Beneath the veil

07/Oct/2014

Costume and life in the renaissance. © Yale University, Beinecke Library

The veil today seems representative of a backward-looking Islamism. But we also find it in Western culture. At the close of the 16th century, for example, it was part and parcel of the seduction games of Venetian courtesans. By Susanne Leuenberger

​We only see her from behind: a well-proportioned bathing belle by the seaside at sunset, clad in a yellow thong. "Kisses from Italy" says the 1970s picture-postcard. The sun always shines south of the Alps, it seems to tell us – and more to the point, the sender wants to let us know that he already has his place in the sun, in full enjoyment of the voluptuous, sensual Mediterranean pleasures to be had by the petit-bourgeois adventurer from the North.

Long before mass tourism came to the bel paese, there were already saucy pictures of southern beauties adorning the diaries of students and sojourners to the south. In the outgoing 16th century, Venetian ladies revealed their décolletés even though their faces remained veiled in accordance with the societal customs of the day. “Just as we bring holiday snaps home today, students in the Renaissance documented their journeys with pictures. Particularly popular were flirtatious, exotic depictions of Italian women”, says Henri de Riedmatten of the Institute of Art History at the University of Zurich.

In the mid-16th century, the alba amicorum began to make an appearance. One example of these ‘friendship albums’ belonged to a Breton student who in 1575 went to study in Padua. Like many of his fellow students he had been given his album by his family before leaving home. The young man used it to document his friendships, experiences, and things that interested and astonished him. Co-students made drawings of their family coats of arms in it, and his professors entered handwritten dedications.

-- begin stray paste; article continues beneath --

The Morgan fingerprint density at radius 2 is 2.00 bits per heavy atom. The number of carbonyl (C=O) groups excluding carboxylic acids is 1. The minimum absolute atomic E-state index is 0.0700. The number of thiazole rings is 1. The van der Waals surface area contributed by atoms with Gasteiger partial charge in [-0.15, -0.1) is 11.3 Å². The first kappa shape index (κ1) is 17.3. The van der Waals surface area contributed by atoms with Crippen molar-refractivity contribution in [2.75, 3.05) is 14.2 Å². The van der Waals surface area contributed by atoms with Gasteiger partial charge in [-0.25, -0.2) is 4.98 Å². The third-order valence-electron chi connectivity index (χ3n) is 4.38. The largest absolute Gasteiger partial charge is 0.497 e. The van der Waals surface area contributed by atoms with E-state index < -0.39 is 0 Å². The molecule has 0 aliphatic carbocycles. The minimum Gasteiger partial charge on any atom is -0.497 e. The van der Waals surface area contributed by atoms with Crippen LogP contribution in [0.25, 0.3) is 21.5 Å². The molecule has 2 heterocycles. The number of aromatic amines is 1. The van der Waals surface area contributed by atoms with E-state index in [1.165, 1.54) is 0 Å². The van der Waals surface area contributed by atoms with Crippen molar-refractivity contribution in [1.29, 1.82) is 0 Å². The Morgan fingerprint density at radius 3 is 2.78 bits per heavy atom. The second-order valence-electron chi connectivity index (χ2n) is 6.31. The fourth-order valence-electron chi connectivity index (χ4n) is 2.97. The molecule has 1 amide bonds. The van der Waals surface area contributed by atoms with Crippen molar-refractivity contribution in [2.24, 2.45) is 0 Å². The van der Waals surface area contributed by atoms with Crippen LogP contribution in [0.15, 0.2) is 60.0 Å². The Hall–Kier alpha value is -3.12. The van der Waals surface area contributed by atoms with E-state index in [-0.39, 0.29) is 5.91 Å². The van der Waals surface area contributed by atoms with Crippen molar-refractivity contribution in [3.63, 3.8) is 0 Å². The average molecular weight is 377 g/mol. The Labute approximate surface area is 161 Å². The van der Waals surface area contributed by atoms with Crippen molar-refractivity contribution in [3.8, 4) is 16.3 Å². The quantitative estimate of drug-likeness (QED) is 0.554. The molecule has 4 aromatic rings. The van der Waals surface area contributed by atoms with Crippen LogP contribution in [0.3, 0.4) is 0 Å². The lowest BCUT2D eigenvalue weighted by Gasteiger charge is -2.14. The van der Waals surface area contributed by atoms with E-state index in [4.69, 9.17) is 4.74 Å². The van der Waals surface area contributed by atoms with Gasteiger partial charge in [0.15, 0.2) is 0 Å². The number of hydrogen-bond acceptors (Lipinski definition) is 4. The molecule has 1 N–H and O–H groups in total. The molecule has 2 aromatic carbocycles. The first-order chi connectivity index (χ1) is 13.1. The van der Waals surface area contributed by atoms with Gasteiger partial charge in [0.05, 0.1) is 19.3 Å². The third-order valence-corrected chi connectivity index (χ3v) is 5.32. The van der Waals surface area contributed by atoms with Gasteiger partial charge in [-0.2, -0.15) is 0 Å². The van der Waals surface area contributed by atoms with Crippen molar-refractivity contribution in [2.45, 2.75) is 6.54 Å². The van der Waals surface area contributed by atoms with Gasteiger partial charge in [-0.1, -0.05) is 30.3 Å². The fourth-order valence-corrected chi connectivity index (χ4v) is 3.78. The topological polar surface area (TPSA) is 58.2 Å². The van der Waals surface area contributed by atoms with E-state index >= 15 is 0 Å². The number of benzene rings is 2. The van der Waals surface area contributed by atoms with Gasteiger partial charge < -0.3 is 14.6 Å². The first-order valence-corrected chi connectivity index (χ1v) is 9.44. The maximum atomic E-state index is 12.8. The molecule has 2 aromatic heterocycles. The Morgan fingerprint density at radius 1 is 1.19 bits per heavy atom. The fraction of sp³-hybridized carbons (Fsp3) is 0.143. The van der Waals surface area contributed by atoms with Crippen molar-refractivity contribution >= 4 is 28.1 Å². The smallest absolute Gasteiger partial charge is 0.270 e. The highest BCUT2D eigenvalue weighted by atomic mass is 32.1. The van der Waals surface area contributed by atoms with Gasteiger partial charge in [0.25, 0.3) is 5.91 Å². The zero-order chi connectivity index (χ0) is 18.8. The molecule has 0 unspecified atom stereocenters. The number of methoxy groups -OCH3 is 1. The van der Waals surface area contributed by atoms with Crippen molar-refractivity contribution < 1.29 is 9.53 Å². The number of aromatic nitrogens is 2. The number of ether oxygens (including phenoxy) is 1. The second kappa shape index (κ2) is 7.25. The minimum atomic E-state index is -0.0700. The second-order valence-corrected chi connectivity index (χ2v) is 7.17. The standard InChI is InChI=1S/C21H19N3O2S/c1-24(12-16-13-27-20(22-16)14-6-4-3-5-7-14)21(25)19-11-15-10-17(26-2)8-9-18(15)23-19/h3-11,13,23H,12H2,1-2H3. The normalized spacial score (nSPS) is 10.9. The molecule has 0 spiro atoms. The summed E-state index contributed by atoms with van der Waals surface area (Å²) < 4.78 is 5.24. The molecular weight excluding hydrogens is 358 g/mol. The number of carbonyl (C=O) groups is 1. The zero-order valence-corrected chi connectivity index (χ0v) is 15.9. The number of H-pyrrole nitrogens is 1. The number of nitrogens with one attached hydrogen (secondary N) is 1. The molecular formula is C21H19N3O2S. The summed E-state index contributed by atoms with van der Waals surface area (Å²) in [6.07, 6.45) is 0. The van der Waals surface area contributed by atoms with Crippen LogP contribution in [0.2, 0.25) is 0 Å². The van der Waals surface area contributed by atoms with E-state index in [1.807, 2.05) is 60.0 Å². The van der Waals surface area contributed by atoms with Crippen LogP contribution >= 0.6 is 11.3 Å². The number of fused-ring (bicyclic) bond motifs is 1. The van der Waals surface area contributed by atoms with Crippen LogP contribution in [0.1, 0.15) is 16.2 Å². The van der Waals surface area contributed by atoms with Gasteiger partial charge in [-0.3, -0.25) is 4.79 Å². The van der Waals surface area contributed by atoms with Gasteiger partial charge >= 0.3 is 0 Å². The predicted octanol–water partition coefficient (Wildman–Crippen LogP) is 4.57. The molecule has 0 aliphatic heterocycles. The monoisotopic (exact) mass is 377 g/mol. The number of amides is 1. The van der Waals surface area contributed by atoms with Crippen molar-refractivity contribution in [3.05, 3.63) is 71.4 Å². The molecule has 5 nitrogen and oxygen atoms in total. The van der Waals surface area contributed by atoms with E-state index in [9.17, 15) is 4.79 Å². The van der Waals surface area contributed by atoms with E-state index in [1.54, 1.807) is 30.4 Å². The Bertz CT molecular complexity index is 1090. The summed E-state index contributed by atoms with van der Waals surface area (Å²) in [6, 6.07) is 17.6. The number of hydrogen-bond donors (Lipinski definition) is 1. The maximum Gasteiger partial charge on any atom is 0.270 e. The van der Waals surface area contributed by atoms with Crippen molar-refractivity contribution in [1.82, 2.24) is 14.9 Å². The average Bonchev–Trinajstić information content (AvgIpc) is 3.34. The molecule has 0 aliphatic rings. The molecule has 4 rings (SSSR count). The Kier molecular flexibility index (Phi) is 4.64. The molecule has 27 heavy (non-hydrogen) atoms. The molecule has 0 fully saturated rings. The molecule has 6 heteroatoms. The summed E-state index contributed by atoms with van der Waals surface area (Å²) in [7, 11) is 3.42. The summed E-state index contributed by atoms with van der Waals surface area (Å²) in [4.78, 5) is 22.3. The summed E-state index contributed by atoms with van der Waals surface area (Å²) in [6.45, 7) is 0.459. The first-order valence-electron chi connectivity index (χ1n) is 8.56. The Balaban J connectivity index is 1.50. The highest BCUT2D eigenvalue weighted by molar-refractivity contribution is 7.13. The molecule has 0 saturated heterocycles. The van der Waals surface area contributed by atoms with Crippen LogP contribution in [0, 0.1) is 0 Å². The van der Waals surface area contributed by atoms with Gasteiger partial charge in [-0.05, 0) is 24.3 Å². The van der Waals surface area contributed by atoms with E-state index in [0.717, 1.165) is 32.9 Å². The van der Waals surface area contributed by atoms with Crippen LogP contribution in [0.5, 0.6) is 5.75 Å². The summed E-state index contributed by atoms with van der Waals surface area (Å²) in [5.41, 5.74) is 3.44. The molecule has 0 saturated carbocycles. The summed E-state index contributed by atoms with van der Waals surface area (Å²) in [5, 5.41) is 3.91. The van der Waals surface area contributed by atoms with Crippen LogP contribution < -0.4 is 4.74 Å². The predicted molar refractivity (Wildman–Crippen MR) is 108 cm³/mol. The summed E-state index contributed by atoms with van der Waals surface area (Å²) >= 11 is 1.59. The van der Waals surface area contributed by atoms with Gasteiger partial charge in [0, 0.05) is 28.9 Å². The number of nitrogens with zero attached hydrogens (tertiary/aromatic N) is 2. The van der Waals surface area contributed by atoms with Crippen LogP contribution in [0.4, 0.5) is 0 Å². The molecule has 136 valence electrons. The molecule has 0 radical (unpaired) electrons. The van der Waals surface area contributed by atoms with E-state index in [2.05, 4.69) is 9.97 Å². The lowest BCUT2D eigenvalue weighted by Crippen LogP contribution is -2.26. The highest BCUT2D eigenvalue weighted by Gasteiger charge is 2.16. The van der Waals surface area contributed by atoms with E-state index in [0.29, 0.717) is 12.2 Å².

This album also contains 105 pictures in which we see Italian clothing fashions – local trends from Venice and Padua. These watercolours were offered at markets by local artists. Sometimes students commissioned the miniaturists to draw a particular scene. So some of the pictures were made on the street. They show priests and professors in their respective clothes and, above all, women: unmarried girls (donzelle), married ladies (gentildonne), widows and old women. And courtesans.

Veiled faces and bared breasts

The alba amicorum enjoyed its boom years from the 1580s onwards. Today, the pictures of local women we find in them are being analysed by Riedmatten together with the art historian Victor I. Stoichita from Fribourg. “Fashion back then used to change quickly. Black was not necessarily a sign of mourning, but referred to the Venetian origins of the woman wearing it”. The extent to which women covered or exposed themselves signified their respective social status.

Position in the social hierarchy was signified by revealing or hiding one’s face. Unmarried women wore dark, thick veils over their faces; women in mourning covered their faces with a bright, transparent cloth, but married women showed their full face when they went walking in the streets. “When a woman married, she gained public status. That is why she was able to show her face”. Despite their veils, the young women shown in the pictures still reveal a lot. “There are even written sources that describe how some women wore clothes that exposed their breasts”, says Riedmatten.